Originally published in District Administration, 24 September 2021
Our students are happier, less stressed, less isolated, more motivated and are building stronger relationships.
So, your school is once again face-to-face. Behind all the new safety measures, meetings, adapted lesson plans, and added stress—all you want deep down is to help students recover from what was likely the most challenging year of their lives and get back on a healthy path socially, emotionally and academically.
How in the world are you going to begin to tackle such an enormous feat? Before the pandemic even began, stakeholders sounded the alarm about the declines in children’s emotional health and social skills.
With the onset of the COVID-19 pandemic, children have been facing declines in other aspects of life as well. Most of our students have experienced added stress, an extreme lack of peer interaction, loss of typical childhood experiences, isolation and a lack of motivation.
For such a myriad of problems, surely the solutions are wide-ranging, diverse, costly and difficult to attain, right? Wrong. Our school district (and several others around the country) have found the surprising silver bullet that we never dreamed would change things so dramatically, and yet we can’t argue with the results we’re seeing.
That answer? Unstructured child-driven play. Seriously? Yes! Stay with me.
Enter, Play Club
Two years ago, I slowly began to recognize the power of play after getting to know the director of the US Play Coalition by the sheer luck of having her daughter in my fourth-grade class. I began to understand play as seriously powerful in transforming a child.
I attended the Play Coalition’s international conference, where I had the opportunity to meet with play advocates from around the world. I promptly decided to add more play time for my students by starting South Carolina’s first after-school Play Club.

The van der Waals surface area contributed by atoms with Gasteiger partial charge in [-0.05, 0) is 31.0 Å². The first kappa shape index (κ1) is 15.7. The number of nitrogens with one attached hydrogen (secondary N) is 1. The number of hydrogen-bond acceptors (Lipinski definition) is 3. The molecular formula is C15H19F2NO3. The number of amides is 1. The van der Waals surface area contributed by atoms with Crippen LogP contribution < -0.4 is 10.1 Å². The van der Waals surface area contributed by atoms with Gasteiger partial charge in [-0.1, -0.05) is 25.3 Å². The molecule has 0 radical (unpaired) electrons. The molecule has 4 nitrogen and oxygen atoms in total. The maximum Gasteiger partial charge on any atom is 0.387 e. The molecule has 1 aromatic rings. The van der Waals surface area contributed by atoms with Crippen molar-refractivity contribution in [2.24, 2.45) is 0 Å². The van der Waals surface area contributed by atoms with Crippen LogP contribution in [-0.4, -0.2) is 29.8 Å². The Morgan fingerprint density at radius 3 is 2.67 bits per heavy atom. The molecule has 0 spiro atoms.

Play Club, a program provided by Let Grow, is exactly what it sounds like–a club where unstructured, child-driven play is not just allowed, but encouraged. While there are adults on the premises to supervise, children are allowed to be children, and anything their imagination can dream up is allowed to happen without any kind of adult intervention, guidance or assistance.
Observing Play Club week after week completely transformed my views on free play—and helped me see that this unstructured time is crucial to children’s growth and development. When there’s not an adult to act as referee, coach or judge, students’ critical thinking, creativity and problem-solving skills are activated in profound ways.
Observing Play Club has helped me realize that unstructured, real-life experiences can help students build those ever-important “soft skills”—collaboration, resiliency, determination, empathy, confidence, self-efficacy and more.
The impact of unstructured play
Implementing Play Club led to decreased behavioral problems, increased attendance, improved happiness, stronger academic achievement and decreased stress for students at our school. Given this notable impact, we decided to add a 25-minute recess to our school day for all grade levels and opened our school playground 30 minutes before the school day began.
The result? Last year, despite pandemic-related challenges, our school found no significant learning loss–evidenced by triangulated school data. Our school achieved a score of 86% on the state’s end-of-year assessment—well above our goal of 80%.
Other surprising results came in the form of NWEA MAP testing. Over half of the students in my grade level (68%) performed at or above grade level after the 2020-2021 school year.
More importantly, our students are happier, less stressed, less isolated, more motivated and are building stronger relationships with their peers.
Implementing consistent opportunities for unstructured play is a no-cost way that schools can help students recover from new challenges–like the pandemic—while supporting their social, emotional and academic wellbeing.
Kevin Stinehart is a husband, father to two young adventurous girls, a fourth-grade teacher at Central Academy of the Arts, play advocate, and South Carolina State Teacher of the Year Candidate for 2021. Reach out to Kevin at email@example.com—he would love to hear from you.